Wildland fires are no joke, and the ash left behind can make the ground hard to walk on. However, the AdTec Men’s 1964 10″ Fireman Logger Black Work Boot has an 8.25-inch arch design, adding stability, lower leg protection, and ankle support. Full-grain leather that has been heat-treated makes up the outer construction of the boot. It should resist a staggering 500-degree Fahrenheit temperature.
With all these features, these boots are affordable. One might wonder if the price is any indication of the quality, but they hold up well for many years. Virtually every part of this boot is fire resistant, including the laces, and the eyelids joining the laces together.
- Lower legs are fully protected
- The entire shoe is fire-resistant
- Slip-resistant Vibram outer sole
- They are slightly oversized
NFPA Approved: Yes
A brand that is truly American is the Thorogood brand, with roots spanning as deep as the country itself. The Thorogood Men’s Waterproof Power EMS/Wildland Boot is on the list for the durable leather construction and inner lining. It is completely waterproof while being heat-resistant at the same time. What is outside of the boot is guaranteed to stay outside.
A Vibram outer sole sets the boot apart from the rest. It does not only feature the standard Vibram outer soles but one with a peculiar lug pattern. The lug pattern offers great grip, proving to be slip-resistant on ice, and puncture-resistant to fires in the wildland. It is the perfect boot for fighting fires and living in cold weather conditions.
- Fire and ice-resistant outer sole
- Reliable brand
- EMS approved
- Flexible construction does not hinder maneuverability
- Hard to find new boots (discontinued from manufacturer)
NFPA Approved: Yes (Not Ideal for long-term firefighting)
The Viking Footwear Firefighter Felt Lined Waterproof FR Boot looks like the type of boot you will buy for your kids. However, it is an affordable 14-inch boot with full rubber construction. Rubber heats up but does not melt, making it ideal for firefighting. Additionally, it is resistant to water and can be used in the rain.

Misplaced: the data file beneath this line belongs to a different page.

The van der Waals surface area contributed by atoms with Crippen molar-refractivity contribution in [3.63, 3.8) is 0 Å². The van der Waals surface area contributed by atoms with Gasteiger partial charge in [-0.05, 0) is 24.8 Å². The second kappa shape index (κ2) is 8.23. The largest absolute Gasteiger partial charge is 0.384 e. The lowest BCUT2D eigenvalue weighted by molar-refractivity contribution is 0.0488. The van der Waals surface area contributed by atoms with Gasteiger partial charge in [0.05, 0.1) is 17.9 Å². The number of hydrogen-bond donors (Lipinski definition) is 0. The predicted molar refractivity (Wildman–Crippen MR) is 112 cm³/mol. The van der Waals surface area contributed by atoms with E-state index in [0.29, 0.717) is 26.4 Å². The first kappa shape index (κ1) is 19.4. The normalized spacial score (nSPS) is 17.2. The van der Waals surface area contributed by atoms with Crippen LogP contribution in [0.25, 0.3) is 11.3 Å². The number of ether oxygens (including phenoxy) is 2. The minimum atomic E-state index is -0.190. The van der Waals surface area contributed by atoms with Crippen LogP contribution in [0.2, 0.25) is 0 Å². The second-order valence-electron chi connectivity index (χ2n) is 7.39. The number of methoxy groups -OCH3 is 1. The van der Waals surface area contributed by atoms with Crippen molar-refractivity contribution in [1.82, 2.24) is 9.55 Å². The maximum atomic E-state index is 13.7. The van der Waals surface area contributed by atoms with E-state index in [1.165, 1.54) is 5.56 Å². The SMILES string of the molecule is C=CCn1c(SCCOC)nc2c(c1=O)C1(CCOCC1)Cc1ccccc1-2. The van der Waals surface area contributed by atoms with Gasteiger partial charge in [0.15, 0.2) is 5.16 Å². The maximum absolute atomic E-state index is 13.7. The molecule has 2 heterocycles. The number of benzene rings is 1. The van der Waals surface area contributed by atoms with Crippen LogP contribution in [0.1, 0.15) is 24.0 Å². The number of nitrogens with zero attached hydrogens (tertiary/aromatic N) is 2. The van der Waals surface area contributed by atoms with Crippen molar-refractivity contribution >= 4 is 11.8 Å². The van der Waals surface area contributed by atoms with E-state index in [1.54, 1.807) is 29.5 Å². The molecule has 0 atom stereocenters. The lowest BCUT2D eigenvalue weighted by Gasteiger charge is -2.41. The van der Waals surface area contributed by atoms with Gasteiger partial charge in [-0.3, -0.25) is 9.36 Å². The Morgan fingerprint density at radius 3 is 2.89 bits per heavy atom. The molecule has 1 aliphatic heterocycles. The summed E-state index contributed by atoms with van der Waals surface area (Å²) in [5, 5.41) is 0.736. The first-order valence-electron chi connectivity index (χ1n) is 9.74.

The boot might look like that of a kid, but with so many features that protect you from the hazards and chemical reactions of fires; it is the ideal boot for casual firefighters. These boots are affordable and should be easy to replace.
- Lightweight rubber construction
- Waterproof and fire-fire resistant
- No break-in period
- Not ideal for long term firefighting
NFPA Approved: Meets standards
A mountaineering boot is often what you need if you don’t want a boot specifically for firefighting. The Scarpa Fuego Mountaineering Boot is the ideal boot for hiking, trekking through the wilderness, and fighting fires. The genuine leather and Vibram outer sole provides durability while resisting fires and heat.
With an opening of 15-inches, it is a boot designed for those with larger feet. The fit is on the money, with enough ventilation being allowed in on hot days. The EVA midsole will mold to the shape of your feet and provide one of the most comfortable feeling when using the boots for extended periods in the wilderness.
- Fire-resistant outer sole and upper
- Large 15-inch opening
- Moldable EVA midsole
- Excellent handling of wear and tear
- Long break-in period
NFPA Approved: Meets standards
If fires near you are prevalent and you have to walk through them, you need something with a thick upper. Fortunately, the Kenetrek Men’s Wildland Fire Leather Boot has a 2.8mm leather construction, fully resistant to fires and heat. A superior nylon inner sole combines with a steel shank for foot support and ultimate comfort.
These shoes are heavy compared to some of the others on the list. However, a perforated calfskin lining keeps your leg protected, but enables air to pass through. These boots fit perfectly to size, with virtually no adjustments needed.
- Thick 2.8mm leather upper
- Steel shank for added support
- Breathable inner lining
- Moldable inner sole
- They are not water-resistant
NFPA Approved: No
The Bates Men’s Durashocks Lace-to-Toe Work Boot looks almost the same as the Thorogood we have seen previously. It is constructed from durable leather with a fire-resistant coating added. A nylon side zip makes them easier to put on and take off without using the laces, and the fabric incorporation on the sides improves breathability.